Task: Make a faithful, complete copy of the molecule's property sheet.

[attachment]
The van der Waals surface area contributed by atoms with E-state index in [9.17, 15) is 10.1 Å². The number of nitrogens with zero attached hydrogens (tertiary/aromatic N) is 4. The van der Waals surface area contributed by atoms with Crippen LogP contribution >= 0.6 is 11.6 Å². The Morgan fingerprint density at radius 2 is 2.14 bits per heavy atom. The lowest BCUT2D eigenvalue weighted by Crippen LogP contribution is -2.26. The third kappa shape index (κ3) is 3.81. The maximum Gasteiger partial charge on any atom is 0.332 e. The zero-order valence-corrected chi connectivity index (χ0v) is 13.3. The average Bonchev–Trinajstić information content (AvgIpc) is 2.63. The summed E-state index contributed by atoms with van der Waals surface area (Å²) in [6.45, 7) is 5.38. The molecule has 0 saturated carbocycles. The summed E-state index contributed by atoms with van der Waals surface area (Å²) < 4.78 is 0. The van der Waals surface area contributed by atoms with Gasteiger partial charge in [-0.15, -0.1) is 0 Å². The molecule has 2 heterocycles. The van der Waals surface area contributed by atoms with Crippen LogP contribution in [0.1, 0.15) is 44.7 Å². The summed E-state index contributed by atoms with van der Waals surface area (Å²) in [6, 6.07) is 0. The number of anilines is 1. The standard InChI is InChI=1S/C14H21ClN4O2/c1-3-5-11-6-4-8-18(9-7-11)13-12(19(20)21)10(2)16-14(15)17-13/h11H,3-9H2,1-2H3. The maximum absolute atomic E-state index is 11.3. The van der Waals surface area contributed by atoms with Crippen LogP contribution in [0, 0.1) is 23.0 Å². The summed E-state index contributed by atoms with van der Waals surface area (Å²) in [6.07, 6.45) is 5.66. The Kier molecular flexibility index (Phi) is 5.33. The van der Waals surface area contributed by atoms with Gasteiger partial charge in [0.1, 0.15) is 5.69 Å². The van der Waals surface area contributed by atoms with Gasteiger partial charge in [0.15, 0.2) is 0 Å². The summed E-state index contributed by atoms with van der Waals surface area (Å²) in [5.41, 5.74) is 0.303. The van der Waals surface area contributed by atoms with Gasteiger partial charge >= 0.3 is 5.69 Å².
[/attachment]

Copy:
The van der Waals surface area contributed by atoms with E-state index in [9.17, 15) is 10.1 Å². The number of nitrogens with zero attached hydrogens (tertiary/aromatic N) is 4. The van der Waals surface area contributed by atoms with Crippen LogP contribution >= 0.6 is 11.6 Å². The Morgan fingerprint density at radius 2 is 2.14 bits per heavy atom. The lowest BCUT2D eigenvalue weighted by Crippen LogP contribution is -2.26. The third kappa shape index (κ3) is 3.81. The maximum Gasteiger partial charge on any atom is 0.332 e. The zero-order valence-corrected chi connectivity index (χ0v) is 13.3. The average Bonchev–Trinajstić information content (AvgIpc) is 2.63. The summed E-state index contributed by atoms with van der Waals surface area (Å²) in [6.45, 7) is 5.38. The molecule has 0 saturated carbocycles. The summed E-state index contributed by atoms with van der Waals surface area (Å²) < 4.78 is 0. The van der Waals surface area contributed by atoms with Gasteiger partial charge in [-0.15, -0.1) is 0 Å². The molecule has 2 heterocycles. The van der Waals surface area contributed by atoms with Crippen LogP contribution in [0.1, 0.15) is 44.7 Å². The summed E-state index contributed by atoms with van der Waals surface area (Å²) in [6, 6.07) is 0. The number of anilines is 1. The standard InChI is InChI=1S/C14H21ClN4O2/c1-3-5-11-6-4-8-18(9-7-11)13-12(19(20)21)10(2)16-14(15)17-13/h11H,3-9H2,1-2H3. The maximum absolute atomic E-state index is 11.3. The van der Waals surface area contributed by atoms with Crippen LogP contribution in [0, 0.1) is 23.0 Å². The summed E-state index contributed by atoms with van der Waals surface area (Å²) in [6.07, 6.45) is 5.66. The Kier molecular flexibility index (Phi) is 5.33. The van der Waals surface area contributed by atoms with Gasteiger partial charge in [0.1, 0.15) is 5.69 Å². The van der Waals surface area contributed by atoms with Gasteiger partial charge in [0.15, 0.2) is 0 Å². The summed E-state index contributed by atoms with van der Waals surface area (Å²) in [5.41, 5.74) is 0.303. The van der Waals surface area contributed by atoms with Gasteiger partial charge >= 0.3 is 5.69 Å².